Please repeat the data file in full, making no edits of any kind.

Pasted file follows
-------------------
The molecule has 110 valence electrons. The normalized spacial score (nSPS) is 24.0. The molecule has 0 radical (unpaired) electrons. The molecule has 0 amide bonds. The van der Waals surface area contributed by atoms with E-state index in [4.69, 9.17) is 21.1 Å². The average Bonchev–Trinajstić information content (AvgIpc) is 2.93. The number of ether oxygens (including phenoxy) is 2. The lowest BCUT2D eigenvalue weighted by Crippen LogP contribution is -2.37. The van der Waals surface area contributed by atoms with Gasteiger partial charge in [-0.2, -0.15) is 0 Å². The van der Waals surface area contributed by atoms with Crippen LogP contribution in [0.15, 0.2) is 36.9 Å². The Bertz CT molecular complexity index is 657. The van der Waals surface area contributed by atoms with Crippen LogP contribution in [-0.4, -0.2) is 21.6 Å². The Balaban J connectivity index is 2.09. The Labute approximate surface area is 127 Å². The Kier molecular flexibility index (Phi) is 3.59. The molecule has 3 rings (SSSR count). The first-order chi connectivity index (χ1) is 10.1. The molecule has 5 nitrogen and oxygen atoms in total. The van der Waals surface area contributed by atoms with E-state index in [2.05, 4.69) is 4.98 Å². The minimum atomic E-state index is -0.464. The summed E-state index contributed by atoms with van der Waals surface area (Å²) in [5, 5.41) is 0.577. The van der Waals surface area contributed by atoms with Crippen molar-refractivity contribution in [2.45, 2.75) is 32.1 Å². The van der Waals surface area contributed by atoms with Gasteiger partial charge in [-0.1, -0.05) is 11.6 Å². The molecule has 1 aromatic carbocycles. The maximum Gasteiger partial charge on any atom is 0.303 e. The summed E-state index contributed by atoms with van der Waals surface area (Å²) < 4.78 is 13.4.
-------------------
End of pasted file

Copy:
The molecule has 110 valence electrons. The normalized spacial score (nSPS) is 24.0. The molecule has 0 radical (unpaired) electrons. The molecule has 0 amide bonds. The van der Waals surface area contributed by atoms with E-state index in [4.69, 9.17) is 21.1 Å². The average Bonchev–Trinajstić information content (AvgIpc) is 2.93. The number of ether oxygens (including phenoxy) is 2. The lowest BCUT2D eigenvalue weighted by Crippen LogP contribution is -2.37. The van der Waals surface area contributed by atoms with Gasteiger partial charge in [-0.2, -0.15) is 0 Å². The van der Waals surface area contributed by atoms with Crippen LogP contribution in [0.15, 0.2) is 36.9 Å². The Bertz CT molecular complexity index is 657. The van der Waals surface area contributed by atoms with Crippen LogP contribution in [-0.4, -0.2) is 21.6 Å². The Balaban J connectivity index is 2.09. The Labute approximate surface area is 127 Å². The Kier molecular flexibility index (Phi) is 3.59. The molecule has 3 rings (SSSR count). The first-order chi connectivity index (χ1) is 10.1. The molecule has 5 nitrogen and oxygen atoms in total. The van der Waals surface area contributed by atoms with E-state index in [2.05, 4.69) is 4.98 Å². The minimum atomic E-state index is -0.464. The summed E-state index contributed by atoms with van der Waals surface area (Å²) in [5, 5.41) is 0.577. The van der Waals surface area contributed by atoms with Crippen molar-refractivity contribution in [2.45, 2.75) is 32.1 Å². The van der Waals surface area contributed by atoms with Gasteiger partial charge in [-0.1, -0.05) is 11.6 Å². The molecule has 1 aromatic carbocycles. The maximum Gasteiger partial charge on any atom is 0.303 e. The summed E-state index contributed by atoms with van der Waals surface area (Å²) < 4.78 is 13.4.